This past year and a half has been tough, to say the least, both personally and professionally. The global health crisis required businesses to rise to a new level of sensitivity and flexibility, and really put their customers first. But, businesses still need to make money. So, many have continued running promotional ads throughout the pandemic. This begs the question… how do you handle paid media promotions with grace and conscientiousness? Here are some tips.

Review Your Ad’s Overall Takeaway

While a promo is intended to benefit both your customer (by saving them money) and you (by getting them to buy when they may not have otherwise), it must be approached with care. For instance, let’s say you own a luxury lifestyle brand with high price points and products that fall in the “non-essential” category. Running a video ad campaign that shows people relaxing on a beach or pampering themselves with your high-end products can be incredibly alienating during a pandemic that caused so many to lose jobs and endure sickness and loss.Consider the ad vehicle you’re using and what it’s communicating. Perhaps you can create a social media ad series that highlights one product on sale each week, and position it as a go-to product for easing stress or soothing anxiety. Show normal people who appear to find a moment of relief or peace when they apply your product. Even though your brand is typically upscale, the “we’re expensive and exclusive” message just won’t land in the current context of world events. You need to relate to your customers, and the overall implications of your ad are just as important as the explicit content of the ad itself.

Remember Language Matters

Additionally, keep your verbiage in check. Many companies like to use humor to connect to customers, which can absolutely be an effective way to go. But during a time when people are hurting, confused and scared, a softer approach is usually better. Even well-intentioned attempts at humor can be misinterpreted, and cast your company in a poor light. Instead, keep your tone caring and hopeful. Also, watch how you’re phrasing your promo. Avoid saying something like, “You’re running out of time!” which can be seen for what it is - a sales tactic that is rather insensitive when people are already stressed and fearful (plus, can conjure up thoughts of dying). Instead, choose words and graphics that steer clear of loaded insinuations and rather invite people toward you and your products. Your paid media promotions should give people a feeling of warmth, and making simple wording swaps can go a long way in accomplishing that.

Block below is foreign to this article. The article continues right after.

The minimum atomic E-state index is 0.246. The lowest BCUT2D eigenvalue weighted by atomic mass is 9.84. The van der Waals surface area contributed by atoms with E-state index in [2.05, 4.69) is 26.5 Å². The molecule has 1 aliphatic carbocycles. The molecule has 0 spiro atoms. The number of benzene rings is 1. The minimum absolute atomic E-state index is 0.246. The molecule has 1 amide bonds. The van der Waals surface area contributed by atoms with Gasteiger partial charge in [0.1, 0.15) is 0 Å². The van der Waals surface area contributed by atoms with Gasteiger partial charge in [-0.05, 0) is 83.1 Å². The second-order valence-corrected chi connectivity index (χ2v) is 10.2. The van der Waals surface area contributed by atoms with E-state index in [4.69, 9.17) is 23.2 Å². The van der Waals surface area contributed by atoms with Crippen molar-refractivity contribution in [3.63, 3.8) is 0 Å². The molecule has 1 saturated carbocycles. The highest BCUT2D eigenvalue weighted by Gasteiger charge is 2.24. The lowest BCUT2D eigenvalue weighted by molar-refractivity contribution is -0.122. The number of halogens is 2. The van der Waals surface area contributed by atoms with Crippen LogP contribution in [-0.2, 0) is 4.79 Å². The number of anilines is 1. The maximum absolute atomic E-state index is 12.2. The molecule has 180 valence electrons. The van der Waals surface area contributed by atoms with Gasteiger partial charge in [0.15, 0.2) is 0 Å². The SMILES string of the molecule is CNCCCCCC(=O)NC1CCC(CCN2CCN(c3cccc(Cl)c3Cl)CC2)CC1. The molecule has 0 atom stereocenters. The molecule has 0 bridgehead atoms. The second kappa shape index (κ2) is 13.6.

Reflect on The Purpose

Finally, you’re in business to make money. You need to sell your offerings to do this, and promotional ads can be a great tool in the selling process. But, before you come up with an ad campaign, really think about your goal. Instead of focusing primarily on your margins and sales numbers, think about how you can help your customers. Is there something free you can throw in when someone makes a purchase that will make them smile? Can you discount one of your services so you still make a profit, but your buyer doesn’t have to incur as much of an expense? Is there a way you can support your customers that doesn’t even have anything to do with what you sell? The more you can shift your mindset to one of being helpful and adding value, the more your ads will convey the same - and your customers will feel it. People want to buy from companies that are sensitive and attuned to their situation. This is why, more than ever, context is everything when it comes to your promotional ads. Need a partner to guide you in navigating this? We’d love to help!

Work Habits & Productivity

2. Effortless
BY GREG MCKEOWN
Speaking of actions becoming more effortless, this is another book of McKeown’s that topped our 2022 reading list. Adding onto the powerful guidance around essentialism, this read delivers “proven strategies for making the most important activities the easiest ones,” like mapping out the minimum number of steps, finding the courage to “be rubbish” and more.
About the Author:
Alix Parker
About the Author:
Jay Feitlinger

Jay, the CEO of StringCan, oversees strategy and vision, building culture that makes going into work something he looks forward to, recruiting additional awesome team members to help exceed clients goals, leading the team and allocating where StringCan invests time and money.

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